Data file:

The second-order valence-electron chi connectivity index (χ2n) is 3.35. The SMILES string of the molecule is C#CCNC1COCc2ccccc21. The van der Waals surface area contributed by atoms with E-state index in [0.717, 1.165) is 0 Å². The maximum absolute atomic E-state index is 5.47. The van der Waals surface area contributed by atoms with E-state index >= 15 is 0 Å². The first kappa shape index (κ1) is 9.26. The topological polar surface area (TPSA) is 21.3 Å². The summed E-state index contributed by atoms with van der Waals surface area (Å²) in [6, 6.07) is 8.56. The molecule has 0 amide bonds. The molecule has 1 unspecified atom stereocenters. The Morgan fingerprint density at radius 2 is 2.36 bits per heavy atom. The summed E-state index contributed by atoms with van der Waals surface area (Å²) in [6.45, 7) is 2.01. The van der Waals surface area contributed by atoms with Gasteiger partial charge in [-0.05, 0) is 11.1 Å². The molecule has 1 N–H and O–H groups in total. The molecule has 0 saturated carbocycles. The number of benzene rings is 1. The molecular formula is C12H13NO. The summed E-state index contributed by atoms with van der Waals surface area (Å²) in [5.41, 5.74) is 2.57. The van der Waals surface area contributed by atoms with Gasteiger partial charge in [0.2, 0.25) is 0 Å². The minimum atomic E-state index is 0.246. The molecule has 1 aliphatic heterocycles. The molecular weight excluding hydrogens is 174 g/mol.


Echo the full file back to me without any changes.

The second-order valence-electron chi connectivity index (χ2n) is 3.35. The SMILES string of the molecule is C#CCNC1COCc2ccccc21. The van der Waals surface area contributed by atoms with E-state index in [0.717, 1.165) is 0 Å². The maximum absolute atomic E-state index is 5.47. The van der Waals surface area contributed by atoms with E-state index >= 15 is 0 Å². The first kappa shape index (κ1) is 9.26. The topological polar surface area (TPSA) is 21.3 Å². The summed E-state index contributed by atoms with van der Waals surface area (Å²) in [6, 6.07) is 8.56. The molecule has 0 amide bonds. The molecule has 1 unspecified atom stereocenters. The Morgan fingerprint density at radius 2 is 2.36 bits per heavy atom. The summed E-state index contributed by atoms with van der Waals surface area (Å²) in [6.45, 7) is 2.01. The van der Waals surface area contributed by atoms with Gasteiger partial charge in [-0.05, 0) is 11.1 Å². The molecule has 1 N–H and O–H groups in total. The molecule has 0 saturated carbocycles. The number of benzene rings is 1. The molecular formula is C12H13NO. The summed E-state index contributed by atoms with van der Waals surface area (Å²) in [5.41, 5.74) is 2.57. The van der Waals surface area contributed by atoms with Gasteiger partial charge in [0.2, 0.25) is 0 Å². The minimum atomic E-state index is 0.246. The molecule has 1 aliphatic heterocycles. The molecular weight excluding hydrogens is 174 g/mol.